February 6, 2024

Anyone out there experience seasonal mood disorder? *I think that’s the name?* I didn’t know it was even a thing until years after I’d been scraping myself off the floor in January and February, wondering why I seemed to look at the world, blinking in a fog, wondering what was happening. Wondering if I’d ever feel normal again. Wondering…if I’ve finally reached a breaking point.


Then spring would slowly close in and I’d remember I was okay. Or at least, I sensed I’d be okay SOON. Days got longer and brighter, and suddenly that book I didn’t think would ever get written does – my Muse shows up and wants to play again. I am saved.


It’s a cycle I know well, but I always veer into panic sometime in February when I’ve been fighting through and I realize I’m going to lose. For a while. My creativity dries up. My energy depletes. I’ve learned to give myself grace but as a proud overachiever, I kind of hate babying myself. I long to write well, but I can’t.


I try extra vitamins and movement. I try the special lights that resemble the sun. I try to breathe the fresh air when I step onto my porch. I know the tools well. Sometimes, I use them. Sometimes, I don’t. Whatever I choose, there’s always the same pattern.


I usually settle for long hours at the computer, until the trickle of dead words begins to take life, more like a cactus than a rose, but at least it’s something. I water it a bit more, pray a little more, wait a little more. And I get there. I write the story. I find the good stuff. I am not over.


After fifty books and a decade of a full time career, I still struggle. If I look back, do I wish someone had warned me it would never get easier? Sure, there’s easier TIMES and BOOKS but the process never does pick up. So many false starts and petering out midstream. You need so much grit to be a writer. And faith. And if you have any desire to be somewhat normal – whatever normal is – you need to give that crap up.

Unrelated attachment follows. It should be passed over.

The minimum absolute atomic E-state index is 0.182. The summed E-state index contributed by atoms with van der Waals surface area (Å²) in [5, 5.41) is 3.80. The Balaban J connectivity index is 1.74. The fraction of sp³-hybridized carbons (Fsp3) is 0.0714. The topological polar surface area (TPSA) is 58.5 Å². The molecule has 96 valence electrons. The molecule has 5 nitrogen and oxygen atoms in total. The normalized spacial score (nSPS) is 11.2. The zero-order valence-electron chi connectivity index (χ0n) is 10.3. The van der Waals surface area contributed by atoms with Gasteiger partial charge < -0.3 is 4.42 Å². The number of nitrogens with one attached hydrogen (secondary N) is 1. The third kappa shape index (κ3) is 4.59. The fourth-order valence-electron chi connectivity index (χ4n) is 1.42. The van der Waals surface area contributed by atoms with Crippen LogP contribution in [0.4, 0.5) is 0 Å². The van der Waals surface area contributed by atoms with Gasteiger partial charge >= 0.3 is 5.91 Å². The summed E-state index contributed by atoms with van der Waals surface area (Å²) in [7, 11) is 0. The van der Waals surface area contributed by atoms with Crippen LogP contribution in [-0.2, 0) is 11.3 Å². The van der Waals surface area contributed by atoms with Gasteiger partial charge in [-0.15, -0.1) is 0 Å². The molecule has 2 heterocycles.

We talk to imaginary people and live half in this world, half out. We see ghosts, my lovelies. We live with them. Hell, we invite them in to take a seat at our table and sleep beside us.


But too many ghosts at one time creates overwhelm. I just finished a long ass book that was hard, but I love how it turned out. I’m about to dive into another one which has a two and a half month deadline. I’m writing a serial novel so I write two chapters per week. I’m opening a Shopify store and started a subscription. I’m promoting my newest release in May and already begun to worry about it.


I like work, it completes me. But in the winter, I’m much better off giving in to my input and intellection rather than my achiever. In a perfect world, I’d take these two months off to watch tv and sleep and read and watch movies and recharge like a bear.


I can’t though. The majority of us can’t. I’d rather take time off in summer, so I can be with my kids and vacation and do all the other ninety nine tasks I need to focus on other than writing. So, I push through winter each year, and each year I find myself spinning out, staring down the barrel of mid-winter blues, in overwhelm.


What is the point of this post? How will this add VALUE or HELP or ENTERTAINMENT?


My point is to simply reach out to all my beloved readers and writers and reflect on our humanness. To take a breath and tell you I see you if you are struggling. I see you if you are staring at your manuscripts, dreaming of doing nothing for a change and not worrying about it. I see how we struggle to keep up with others, who seem to do more and make more and be more, while we berate ourselves for not being as –fill in the blank here.


Smart enough.

Talented enough.

Popular enough.

Funny enough.

Beautiful enough.

Successful enough.

Loveable enough.

WORTHY enough.


I see the amazing creatives we are, and how much we handle, and how much we want to give of ourselves through our writing. That it’s hard a lot of the time.


That it’s okay to be not okay some of the time.


It passes. We finish the book. We start a new one. We ease past the bumps. We cry. We sleep. We dream. We hope.


We get back to work.


And spring comes around again.  For a little while.


Share with me if you’re struggling with anything right now. Or if you just need to a little quiet and understanding rather than a motivational speech or another task to complete so we feel good about ourselves.


I’m listening.


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  1. John Schneider says:

    You know me – I have Seasonally Adjusted Disorder, but backwards. Hate the sun, the heat, and the light. So I’m good until June.

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